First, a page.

We Shall OverTHROW: Taking the Plunge

The personal is extremely personal in Rogue Machine’s Mexican Day. Tom Jacobson’s insightful script intimately, intricately interweaves ethnicity, class, sexuality and more in his story depicting a landmark Civil Rights struggle in late 1940s Los Angeles, when a sort of “apartheid light” was still being practiced in a not so angelic City of the Angels. This segregation is the source of the title of Jacobson’s play, which is part of a trilogy.


At least three of the drama’s thespian quartet depicts actual historical personages in Jacobson’s two-acter. First and foremost is the renowned African American equal rights activist Bayard Rustin (Donathan Walters, who recently understudied Bigger Thomas and The Black Rat at Antaeus Theatre’s gut-wrenching production of Richard Wright’s Native Son). In the late 1940s, Rustin - who eventually became a key organizer of 1963’s legendary “March on Washington for Jobs and Freedom” wherein Dr. King made his “I have a dream speech” - is dispatched to L.A. to desegregate Bimini Baths, an actual hot springs oasis with mineral waters that had existed in what is now L.A.’s Koreatown.


Bayard was not only “Black and proud” more than 20 years before James Brown sang that anthem of ethnic pride, but also rather openly gay at a time when that was strictly taboo. This out of the box radical was also a socialist and a pacifist, who was imprisoned during WWII for refusing to serve in the U.S. military. As he reports back to someone called “A.J.”, the organization that sent Bayard to L.A. on his desegregation mission was presumably the Fellowship of Reconciliation, led by the late great A.J. Muste, who during the Depression was a Trotskyist and leader of one of the most successful, militant sit-down strikes in U.S. history in 1934 at Toledo, and later an organizer with the pacifist War Resisters’ League.


Holy Toledo, it was great to see the overlooked but world historically important A.J. Muste remembered onstage! If memory serves correctly, as the four thesps have multiple roles, Muste is briefly reincarnated on The MET’s boards by Jully Lee (her TV appearances include on This Is Us and Jane the Virgin). Lee primarily portrays future short story writer Hisaye Yamamoto, another historical figure identified in the play as the Nisei correspondent for the Los Angeles Tribune, a mainly Black newspaper. Yamamoto was imprisoned during WWII in an internment camp at Arizona for people of Japanese ancestry (including many U.S. citizens, such as the Redondo Beach-born Hisaye). The Fellowship originally secundered Bayard to California to assist the persecuted Americans of Japanese Ancestry, et al, although I don’t remember this being mentioned in Mexican Day, which could have served as a plot point illumining the creative alliance between Hisaye and Bayard.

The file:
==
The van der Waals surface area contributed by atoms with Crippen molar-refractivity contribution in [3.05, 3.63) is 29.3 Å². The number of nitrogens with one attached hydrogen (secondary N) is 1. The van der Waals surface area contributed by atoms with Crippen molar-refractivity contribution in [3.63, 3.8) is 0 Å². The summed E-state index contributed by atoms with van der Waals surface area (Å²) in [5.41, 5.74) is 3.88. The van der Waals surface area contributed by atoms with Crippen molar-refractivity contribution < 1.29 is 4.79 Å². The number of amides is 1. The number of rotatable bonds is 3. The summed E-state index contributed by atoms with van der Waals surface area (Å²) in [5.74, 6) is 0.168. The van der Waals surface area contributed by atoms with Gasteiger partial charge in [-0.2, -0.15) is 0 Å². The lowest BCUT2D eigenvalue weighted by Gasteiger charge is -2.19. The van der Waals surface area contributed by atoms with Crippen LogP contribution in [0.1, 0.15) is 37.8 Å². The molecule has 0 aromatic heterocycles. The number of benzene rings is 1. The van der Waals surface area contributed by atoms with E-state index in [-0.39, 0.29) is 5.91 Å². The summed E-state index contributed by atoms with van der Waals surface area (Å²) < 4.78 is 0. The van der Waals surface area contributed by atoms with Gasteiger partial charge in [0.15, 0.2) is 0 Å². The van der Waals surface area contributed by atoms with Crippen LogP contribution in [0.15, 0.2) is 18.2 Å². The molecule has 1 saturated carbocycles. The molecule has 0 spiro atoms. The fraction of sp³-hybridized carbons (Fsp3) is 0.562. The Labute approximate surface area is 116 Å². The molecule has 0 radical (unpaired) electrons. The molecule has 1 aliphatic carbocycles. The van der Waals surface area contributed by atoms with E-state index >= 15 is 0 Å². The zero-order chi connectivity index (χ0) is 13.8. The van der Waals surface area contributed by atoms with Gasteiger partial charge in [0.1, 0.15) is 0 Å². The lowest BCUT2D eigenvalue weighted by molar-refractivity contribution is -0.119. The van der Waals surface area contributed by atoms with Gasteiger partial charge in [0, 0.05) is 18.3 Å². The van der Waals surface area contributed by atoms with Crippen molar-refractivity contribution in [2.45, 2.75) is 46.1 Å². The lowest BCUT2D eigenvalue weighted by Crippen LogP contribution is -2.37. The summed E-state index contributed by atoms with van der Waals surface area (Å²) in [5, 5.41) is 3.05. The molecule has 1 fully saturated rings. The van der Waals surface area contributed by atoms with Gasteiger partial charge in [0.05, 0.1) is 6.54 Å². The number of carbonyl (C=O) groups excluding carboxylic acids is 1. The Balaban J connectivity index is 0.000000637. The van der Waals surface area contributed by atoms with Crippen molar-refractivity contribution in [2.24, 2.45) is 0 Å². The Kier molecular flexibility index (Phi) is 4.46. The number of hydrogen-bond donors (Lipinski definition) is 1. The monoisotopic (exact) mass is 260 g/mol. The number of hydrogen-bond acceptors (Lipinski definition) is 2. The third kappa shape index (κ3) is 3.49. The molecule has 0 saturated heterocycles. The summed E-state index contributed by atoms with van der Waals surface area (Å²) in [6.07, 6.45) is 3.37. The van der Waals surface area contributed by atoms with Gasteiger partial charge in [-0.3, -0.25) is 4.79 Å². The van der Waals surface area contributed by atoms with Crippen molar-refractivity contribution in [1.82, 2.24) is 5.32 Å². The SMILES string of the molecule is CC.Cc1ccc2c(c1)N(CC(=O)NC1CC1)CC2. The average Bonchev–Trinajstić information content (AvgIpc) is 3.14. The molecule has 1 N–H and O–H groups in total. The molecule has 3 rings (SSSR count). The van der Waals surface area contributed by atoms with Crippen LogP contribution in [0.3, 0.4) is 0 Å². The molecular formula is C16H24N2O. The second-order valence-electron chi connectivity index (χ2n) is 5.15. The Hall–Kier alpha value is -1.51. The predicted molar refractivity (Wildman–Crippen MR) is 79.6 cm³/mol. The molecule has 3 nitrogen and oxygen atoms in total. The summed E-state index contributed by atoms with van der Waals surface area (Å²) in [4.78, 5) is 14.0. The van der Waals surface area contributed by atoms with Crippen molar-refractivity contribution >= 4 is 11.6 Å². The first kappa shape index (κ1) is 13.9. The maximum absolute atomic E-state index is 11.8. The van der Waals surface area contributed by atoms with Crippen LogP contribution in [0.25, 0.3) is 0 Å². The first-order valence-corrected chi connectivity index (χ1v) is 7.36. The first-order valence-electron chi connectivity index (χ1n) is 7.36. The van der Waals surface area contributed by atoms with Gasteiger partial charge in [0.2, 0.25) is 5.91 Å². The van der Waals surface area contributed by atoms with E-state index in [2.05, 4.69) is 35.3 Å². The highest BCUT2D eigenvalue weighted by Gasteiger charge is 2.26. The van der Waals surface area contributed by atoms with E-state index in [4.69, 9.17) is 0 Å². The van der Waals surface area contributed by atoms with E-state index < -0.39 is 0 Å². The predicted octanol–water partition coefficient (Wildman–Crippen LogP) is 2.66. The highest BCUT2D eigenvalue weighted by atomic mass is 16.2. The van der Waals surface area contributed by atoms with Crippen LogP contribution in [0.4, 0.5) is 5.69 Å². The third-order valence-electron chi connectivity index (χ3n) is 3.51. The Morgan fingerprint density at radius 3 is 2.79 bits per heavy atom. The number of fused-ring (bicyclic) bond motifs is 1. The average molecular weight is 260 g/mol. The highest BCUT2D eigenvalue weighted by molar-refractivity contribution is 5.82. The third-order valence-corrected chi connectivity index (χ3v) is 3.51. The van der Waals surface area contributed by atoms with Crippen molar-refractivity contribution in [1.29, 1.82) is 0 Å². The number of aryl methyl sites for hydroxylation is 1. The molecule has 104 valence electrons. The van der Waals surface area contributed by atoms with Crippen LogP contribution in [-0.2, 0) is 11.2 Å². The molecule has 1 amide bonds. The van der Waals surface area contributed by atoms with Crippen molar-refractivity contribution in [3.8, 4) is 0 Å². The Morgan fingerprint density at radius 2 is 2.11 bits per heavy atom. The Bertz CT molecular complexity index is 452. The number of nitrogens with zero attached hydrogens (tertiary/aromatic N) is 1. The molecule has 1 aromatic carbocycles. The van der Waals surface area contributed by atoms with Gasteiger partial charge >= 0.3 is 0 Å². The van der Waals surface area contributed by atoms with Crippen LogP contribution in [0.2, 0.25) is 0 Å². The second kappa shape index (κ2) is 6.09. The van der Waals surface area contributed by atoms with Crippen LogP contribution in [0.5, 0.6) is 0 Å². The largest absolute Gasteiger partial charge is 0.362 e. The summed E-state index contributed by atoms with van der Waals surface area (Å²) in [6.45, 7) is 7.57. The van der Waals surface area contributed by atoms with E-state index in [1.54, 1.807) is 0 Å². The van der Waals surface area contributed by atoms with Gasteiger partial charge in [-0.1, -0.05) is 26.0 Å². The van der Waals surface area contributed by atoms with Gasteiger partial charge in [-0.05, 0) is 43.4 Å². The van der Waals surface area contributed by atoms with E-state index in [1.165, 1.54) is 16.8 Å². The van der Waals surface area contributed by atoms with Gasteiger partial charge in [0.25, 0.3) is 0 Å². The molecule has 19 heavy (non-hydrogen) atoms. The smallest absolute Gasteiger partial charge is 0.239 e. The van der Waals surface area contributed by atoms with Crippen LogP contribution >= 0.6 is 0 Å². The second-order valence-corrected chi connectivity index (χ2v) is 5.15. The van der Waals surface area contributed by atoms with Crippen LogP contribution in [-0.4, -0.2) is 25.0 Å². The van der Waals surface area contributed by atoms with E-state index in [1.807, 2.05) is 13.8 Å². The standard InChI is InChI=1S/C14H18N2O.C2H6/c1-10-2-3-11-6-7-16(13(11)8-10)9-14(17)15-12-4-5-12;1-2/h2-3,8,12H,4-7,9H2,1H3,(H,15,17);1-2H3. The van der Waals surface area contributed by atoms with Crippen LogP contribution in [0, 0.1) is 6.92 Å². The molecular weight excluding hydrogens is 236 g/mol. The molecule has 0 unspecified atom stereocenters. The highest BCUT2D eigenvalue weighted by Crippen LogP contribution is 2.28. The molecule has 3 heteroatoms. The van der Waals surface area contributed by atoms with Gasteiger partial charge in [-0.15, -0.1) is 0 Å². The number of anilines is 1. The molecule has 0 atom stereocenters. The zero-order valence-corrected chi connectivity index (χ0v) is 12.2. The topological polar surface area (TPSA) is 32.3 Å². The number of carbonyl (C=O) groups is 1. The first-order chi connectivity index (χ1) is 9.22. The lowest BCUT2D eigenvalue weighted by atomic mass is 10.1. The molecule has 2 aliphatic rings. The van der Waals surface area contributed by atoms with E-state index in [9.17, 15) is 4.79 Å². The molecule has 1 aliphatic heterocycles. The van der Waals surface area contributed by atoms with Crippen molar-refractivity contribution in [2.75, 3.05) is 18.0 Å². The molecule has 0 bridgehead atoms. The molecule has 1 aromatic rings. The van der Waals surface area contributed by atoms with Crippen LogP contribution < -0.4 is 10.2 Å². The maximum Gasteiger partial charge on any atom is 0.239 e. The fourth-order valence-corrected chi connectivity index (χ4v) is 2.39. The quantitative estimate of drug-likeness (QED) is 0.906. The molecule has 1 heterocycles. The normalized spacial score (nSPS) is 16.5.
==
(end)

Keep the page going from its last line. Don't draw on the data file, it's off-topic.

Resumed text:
The play’s third historical personage is the artsy Caucasian Everett Maxwell (Darrell Larson, who looks remarkably like John Hurt and has acted in films such as Frances and The Manchurian Candidate, aka The Donald Trump Story). Everett is the play’s most problematic character - he is identified as having committed extremely heinous crimes for which he was sent to San Quentin. And his character begs the question: How can wrongdoers redeem themselves? Are criminals entitled to second chances?


Maxwell was a screenwriter, and two of his actual 1927 movies, including The Eyes of the Totem and The Heart of the Totem, are cited by the composite and/or fictitious character, Zenobio Remedios (whose credits include HBO’s Westworld), which telegraphs plot points revealed in Act II. Zenobio is a Mexican-American WWII vet who was wounded (psychically as well as physically) while liberating the Dachau death camp. He is the guardian of Bimini Baths, enforcing its strict segregation policies and denying Bayard and Hisaye ingress to the hot baths, which also features s variety of treatments and venues, including the Plunge.


The playwright has woven a web that is a paragon of intersectionality, revealing how social movements and history are part of the tapestry of our private lives. As in Warren Beatty’s Reichian Russian Revolution epic Reds - wherein Lenin, Trotsky and the Bolsheviks overthrow capitalism so John Reed (Beatty) and Louise Bryant (Diane Keaton) can improve their sex lives - Jacobson shows how sexual liberation is linked up with the class struggle, ethnic liberation, etc., which lead to overthrowing sexual repression, as well as racism and homophobia. This drama, in particular, has a strong statement to make about gay rights, as well as racial and human rights in general. And Lee’s unfulfilled hetero character is Hisaye the Virgin no more.


Jeff Liu ably directs his ensemble, and Jacobson uses some stylistic screenwriting techniques to creatively tell his complex story. With Mexican Day, L.A.’s risk-taking Rogue Machine Theatre continues to push the dramatic envelope and the winning streak that won the company the Best Season Ovation Award for 2017. Adventurous theatergoers should take the plunge!



Rogue Machine’s production of The Ballad of Bimini Baths: Mexican Day runs 4:00 p.m. on Saturdays, 8:00 p.m. on Fridays and Sundays through July 1. Rogue Machine is located at The Met, 1089 N Oxford Ave, Los Angeles, CA 90029. Reservations: (855)585-5185 or at:     


L.A.-based reviewer/historian Ed Rampell is co-presenting “Marx @ 200: The Marxist Movie Series” ( The third edition of “The Hawaii Movie and Television Book” co-authored by Rampell is now available at: .